The PCE Realignment Digest: Jan 7 – Jan 11, 2013

150 150 Sharon Aungst & Danielle Williams

Without further ado, we dive into the big issues bubbling to the top in the Realignment arena in California in the past week:

Governor challenges Federal oversight of Prisons

With the impending court imposed deadline to reduce the state’s prison population to 110,000 in June, Governor Brown made a bold request for the Federal Courts remove the state’s prison population cap and federal oversight of inmate health care. The Governor argues that California has done its part in reducing prison overcrowding and improving medical care. 

Realignment and Crime

A few stories this week addressed perceived changes in the crime rate after Realignment. One article discusses a drop in crime amid prison Realignment while another discusses how Realignment has sparked a crime spree. How do we make sense of contrasting story lines? A report  found that in 2011 California’s violent crime rate was at its lowest since 1967. It also reports that while violent crime continues to decrease, property crime may be on the rise. While the 2011 data can’t tell us much about the crime rate in 2012, the 2012 data reported from Los Angeles this week shows a hefty decrease in crime –  gang crimes fell 10.5 percent and violent crimes 8.2 percent. The 2011 statewide data only includes 3 months of early realignment while the 2012 LA data includes 12 months. Additionally, a recent CJCJ review found that new imprisonments for murder, robbery, rape and most sex offenses showed modest declines in the first 3 quarters of 2012, with assaults slightly increasing. 

Although some may jump to judgment and say “these data show that realignment is reducing crime”, a year of statewide data or from one county, albeit a very large county, is hardly a confirmed trend. We need to see consistent increases or decreases in crime over time in order to declare a trend. And, if we see a trend, determining the cause of this trend is no easy task. Many variables impact crime rate including the economy, unemployment and even family life. At the same time, a PPIC analysis found that, based on the last two years of statewide data, property crime may be rising. There are many anecdotal reports of an increase in property crime as well.  Will this be a pattern for the entire state or will rates vary by jurisdiction?  Stay tuned as we continue to track the analyses of crime rates, especially the relationship between realignment and crime rates.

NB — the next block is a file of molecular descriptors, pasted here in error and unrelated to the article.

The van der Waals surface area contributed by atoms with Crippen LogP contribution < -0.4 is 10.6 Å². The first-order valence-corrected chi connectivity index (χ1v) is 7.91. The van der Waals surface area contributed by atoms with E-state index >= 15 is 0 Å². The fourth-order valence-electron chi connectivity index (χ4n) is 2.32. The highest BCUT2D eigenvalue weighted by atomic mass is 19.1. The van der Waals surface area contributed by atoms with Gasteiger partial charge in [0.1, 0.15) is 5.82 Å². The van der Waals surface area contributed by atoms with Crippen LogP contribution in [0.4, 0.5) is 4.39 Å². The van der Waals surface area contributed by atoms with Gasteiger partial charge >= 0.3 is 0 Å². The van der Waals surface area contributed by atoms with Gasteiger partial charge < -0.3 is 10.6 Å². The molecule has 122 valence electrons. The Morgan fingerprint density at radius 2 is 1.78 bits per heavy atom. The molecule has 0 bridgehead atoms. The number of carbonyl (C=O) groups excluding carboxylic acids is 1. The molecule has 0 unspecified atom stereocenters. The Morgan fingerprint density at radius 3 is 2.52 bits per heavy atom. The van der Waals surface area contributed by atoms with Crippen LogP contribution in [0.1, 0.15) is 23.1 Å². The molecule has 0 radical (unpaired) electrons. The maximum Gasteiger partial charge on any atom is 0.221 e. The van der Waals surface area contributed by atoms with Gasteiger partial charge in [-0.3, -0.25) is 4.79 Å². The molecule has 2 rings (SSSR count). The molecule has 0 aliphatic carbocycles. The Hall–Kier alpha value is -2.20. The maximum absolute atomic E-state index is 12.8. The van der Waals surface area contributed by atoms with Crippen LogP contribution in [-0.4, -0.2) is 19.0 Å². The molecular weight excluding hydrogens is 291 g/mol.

Impact of Governor’s Budget on Community Corrections

This week’s news coverage of the Governor’s proposed 2013-14 budget highlighted developments with implications for Realignment. In the proposed budget, incentive funding for counties that reduce recidivism to state prisons was reduced by $139 million. This funding came from SB 678, which established performance-based funding for counties to support evidence-based practices for adult felon probation supervision. Counties that reduce recidivism receive a portion of state General Fund savings in reducing the number of felony probationers going to state prison.  The change is likely motivated by Realignment which shifted responsibility for low level offenders and parole violators to counties, thus significantly reducing the number of offenders being sent to prison. 

A number of Probation Departments have successfully reduced recidivism under SB 678. In 2010, Probation Departments diverted over 6,000 offenders from going to state prison without having an adverse impact on California’s crime rate. In 2012, the Administrative Office of the Courts calculated that county probation departments kept 9,500 felons out of prison, including 3,980 in Los Angeles.